Eliminating Front-Line Technical Managers

Cory Foy posted a thought provoking comment to my post on Grooming Technical Managers:

One of the interesting discussions I had when I came on board at my current job was with the XP Coach. Part of bringing on XP at the company was that he convinced them to do away with the front-line technical managers. Everyone became a developer.

It’s an interesting study because there are two primary teams (of about 30 devs each). One of the teams embraced this (or embraces it now) while the other seems to fight it. And in that, it seems like the ones who embraced it – who traded management for self-managing teams, who traded assigned leaders for those who showed their strength for it in the group – are doing much better. In fact, they are coming off a 600 unit story that they completed the week they said at the onset being only 4% over budget. Not bad. 😉

I find the idea of doing away with my job fairly appealing. I love the idea and practice of self organizing teams. My personal goal both in consulting and as a development manager has been to bring the team up to a level where I was no longer needed.

I do have fears however that some stuff gets left behind by making everyone a developer. Most organizations just have a lot of administrative stuff that someone has to take care of to keep everything rolling along. And someone has to focus on things beyond the project at hand. In a team of developers who does one-on-ones, fills out the purchase orders for a new build box, or makes sure time sheets get signed off and approved.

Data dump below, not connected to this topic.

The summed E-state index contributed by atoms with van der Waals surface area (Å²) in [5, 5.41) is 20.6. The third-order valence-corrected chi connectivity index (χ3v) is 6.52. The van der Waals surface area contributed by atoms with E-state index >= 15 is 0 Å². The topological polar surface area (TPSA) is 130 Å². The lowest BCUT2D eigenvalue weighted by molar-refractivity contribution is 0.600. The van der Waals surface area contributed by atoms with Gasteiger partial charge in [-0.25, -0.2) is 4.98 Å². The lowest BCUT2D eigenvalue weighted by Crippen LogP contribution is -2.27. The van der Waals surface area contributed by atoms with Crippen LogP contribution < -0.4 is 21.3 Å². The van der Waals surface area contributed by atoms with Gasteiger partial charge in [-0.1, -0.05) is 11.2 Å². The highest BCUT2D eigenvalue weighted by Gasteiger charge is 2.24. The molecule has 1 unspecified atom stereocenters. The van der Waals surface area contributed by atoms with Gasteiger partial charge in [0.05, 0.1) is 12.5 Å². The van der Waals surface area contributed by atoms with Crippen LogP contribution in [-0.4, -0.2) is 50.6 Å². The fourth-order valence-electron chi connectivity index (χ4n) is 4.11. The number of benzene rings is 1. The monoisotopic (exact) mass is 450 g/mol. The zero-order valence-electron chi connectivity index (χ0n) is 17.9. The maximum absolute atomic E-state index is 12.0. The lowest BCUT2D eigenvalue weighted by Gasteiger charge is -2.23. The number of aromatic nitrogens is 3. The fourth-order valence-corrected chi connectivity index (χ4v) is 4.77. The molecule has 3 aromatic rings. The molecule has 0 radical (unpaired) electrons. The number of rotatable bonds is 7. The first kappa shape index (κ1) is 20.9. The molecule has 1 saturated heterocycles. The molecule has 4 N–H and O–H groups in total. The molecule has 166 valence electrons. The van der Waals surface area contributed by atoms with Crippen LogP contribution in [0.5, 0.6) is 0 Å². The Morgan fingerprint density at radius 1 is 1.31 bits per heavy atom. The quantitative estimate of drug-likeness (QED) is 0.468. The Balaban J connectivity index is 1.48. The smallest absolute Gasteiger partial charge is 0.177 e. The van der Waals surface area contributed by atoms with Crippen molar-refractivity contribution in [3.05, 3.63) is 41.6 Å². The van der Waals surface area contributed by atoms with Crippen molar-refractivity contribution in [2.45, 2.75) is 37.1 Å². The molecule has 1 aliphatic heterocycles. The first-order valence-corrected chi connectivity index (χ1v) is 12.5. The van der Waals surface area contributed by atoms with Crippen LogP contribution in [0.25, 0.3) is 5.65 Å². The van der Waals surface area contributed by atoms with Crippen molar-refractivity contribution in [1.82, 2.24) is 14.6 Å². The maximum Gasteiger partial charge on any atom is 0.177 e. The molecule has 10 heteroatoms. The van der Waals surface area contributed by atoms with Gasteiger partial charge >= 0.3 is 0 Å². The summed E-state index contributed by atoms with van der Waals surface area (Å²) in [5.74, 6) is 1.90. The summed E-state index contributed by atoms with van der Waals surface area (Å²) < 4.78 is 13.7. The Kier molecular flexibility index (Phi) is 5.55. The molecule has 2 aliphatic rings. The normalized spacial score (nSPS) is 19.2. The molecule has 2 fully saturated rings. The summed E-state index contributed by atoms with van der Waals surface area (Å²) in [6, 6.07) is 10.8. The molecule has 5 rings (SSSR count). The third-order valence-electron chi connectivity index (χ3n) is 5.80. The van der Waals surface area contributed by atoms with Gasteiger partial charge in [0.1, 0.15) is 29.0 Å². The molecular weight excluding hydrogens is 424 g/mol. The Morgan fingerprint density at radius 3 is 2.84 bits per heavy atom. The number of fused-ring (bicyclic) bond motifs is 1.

The admin duties of a line manager can get absorbed in part by the team. Someone can take the task to run the purchase order through the procurement division and make sure it arrives. Tracking down time sheets can fall to the ScrumMaster. Reviews and feedback can come from other team members and mentoring relationships can be established while pairing.

And Cory’s point here is that your trading your assigned leaders “for those who showed their strength for it in the group.” Thus leaders are elected by the group and not chosen. I have a healthy ego, but if the group wanted to elect someone more qualified, I’d be pretty happy to have someone to use as a mentor.

At one startup in the past I experienced something like this process. The startup was opening a new office in Las Vegas of all places and I was brought in as the first web developer along with a senior Java programmer and one Microsoft programmer. I was never officially granted any management title, but I simply stepped up and took the reins. As I performed on projects and helped stabilize the web developers we were hiring, they just started referring to me as the lead/manager. As a nice bonus they started raising my salary without even telling me. I remember looking at my paycheck and noticing it had jumped three separate times in a single year. This was of course when you could barely type out some HTML and recruiters would throw crazy salaries at you.

Eliminating front-line technical managers can probably work, but within a corporate environment it’s going to be a tough sell. I know at my present company it would raise more than a few eyebrows if we attempted it, but given enough time and organizational change we can get there. But, darn as James Shore asks:

Is burnout inevitable for anyone attempting organizational change?